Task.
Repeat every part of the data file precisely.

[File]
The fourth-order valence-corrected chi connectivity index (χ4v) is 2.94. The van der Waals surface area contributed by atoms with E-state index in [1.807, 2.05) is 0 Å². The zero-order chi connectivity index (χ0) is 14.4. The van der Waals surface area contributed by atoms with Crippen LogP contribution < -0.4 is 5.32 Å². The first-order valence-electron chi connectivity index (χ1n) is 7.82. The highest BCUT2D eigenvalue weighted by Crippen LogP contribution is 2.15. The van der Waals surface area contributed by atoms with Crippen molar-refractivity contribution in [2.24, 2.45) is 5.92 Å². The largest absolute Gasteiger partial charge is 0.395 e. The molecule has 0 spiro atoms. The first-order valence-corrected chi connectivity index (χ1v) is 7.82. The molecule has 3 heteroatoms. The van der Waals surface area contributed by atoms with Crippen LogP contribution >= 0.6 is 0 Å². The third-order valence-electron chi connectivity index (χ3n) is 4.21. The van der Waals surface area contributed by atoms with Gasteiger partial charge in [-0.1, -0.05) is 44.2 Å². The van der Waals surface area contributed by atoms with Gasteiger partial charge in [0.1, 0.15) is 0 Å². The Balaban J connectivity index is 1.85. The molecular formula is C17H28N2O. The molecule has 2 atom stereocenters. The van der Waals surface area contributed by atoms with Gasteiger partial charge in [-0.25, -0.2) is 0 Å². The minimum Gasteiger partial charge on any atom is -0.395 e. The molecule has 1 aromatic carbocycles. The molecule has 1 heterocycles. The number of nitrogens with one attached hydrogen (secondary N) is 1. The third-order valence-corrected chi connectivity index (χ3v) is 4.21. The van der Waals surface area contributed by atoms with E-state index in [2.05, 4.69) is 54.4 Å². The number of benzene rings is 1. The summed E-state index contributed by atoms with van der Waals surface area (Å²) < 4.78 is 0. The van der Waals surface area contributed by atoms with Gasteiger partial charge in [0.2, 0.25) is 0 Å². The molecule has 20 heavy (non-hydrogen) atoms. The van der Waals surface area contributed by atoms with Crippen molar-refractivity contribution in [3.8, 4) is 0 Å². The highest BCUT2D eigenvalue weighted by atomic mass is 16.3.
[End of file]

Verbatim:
The fourth-order valence-corrected chi connectivity index (χ4v) is 2.94. The van der Waals surface area contributed by atoms with E-state index in [1.807, 2.05) is 0 Å². The zero-order chi connectivity index (χ0) is 14.4. The van der Waals surface area contributed by atoms with Crippen LogP contribution < -0.4 is 5.32 Å². The first-order valence-electron chi connectivity index (χ1n) is 7.82. The highest BCUT2D eigenvalue weighted by Crippen LogP contribution is 2.15. The van der Waals surface area contributed by atoms with Crippen molar-refractivity contribution in [2.24, 2.45) is 5.92 Å². The largest absolute Gasteiger partial charge is 0.395 e. The molecule has 0 spiro atoms. The first-order valence-corrected chi connectivity index (χ1v) is 7.82. The molecule has 3 heteroatoms. The van der Waals surface area contributed by atoms with Crippen LogP contribution >= 0.6 is 0 Å². The third-order valence-electron chi connectivity index (χ3n) is 4.21. The van der Waals surface area contributed by atoms with Gasteiger partial charge in [-0.1, -0.05) is 44.2 Å². The van der Waals surface area contributed by atoms with Gasteiger partial charge in [0.1, 0.15) is 0 Å². The Balaban J connectivity index is 1.85. The molecular formula is C17H28N2O. The molecule has 2 atom stereocenters. The van der Waals surface area contributed by atoms with Gasteiger partial charge in [-0.25, -0.2) is 0 Å². The minimum Gasteiger partial charge on any atom is -0.395 e. The molecule has 1 aromatic carbocycles. The molecule has 1 heterocycles. The number of nitrogens with one attached hydrogen (secondary N) is 1. The third-order valence-corrected chi connectivity index (χ3v) is 4.21. The van der Waals surface area contributed by atoms with E-state index in [2.05, 4.69) is 54.4 Å². The number of benzene rings is 1. The summed E-state index contributed by atoms with van der Waals surface area (Å²) < 4.78 is 0. The van der Waals surface area contributed by atoms with Gasteiger partial charge in [0.2, 0.25) is 0 Å². The molecule has 20 heavy (non-hydrogen) atoms. The van der Waals surface area contributed by atoms with Crippen molar-refractivity contribution in [3.8, 4) is 0 Å². The highest BCUT2D eigenvalue weighted by atomic mass is 16.3.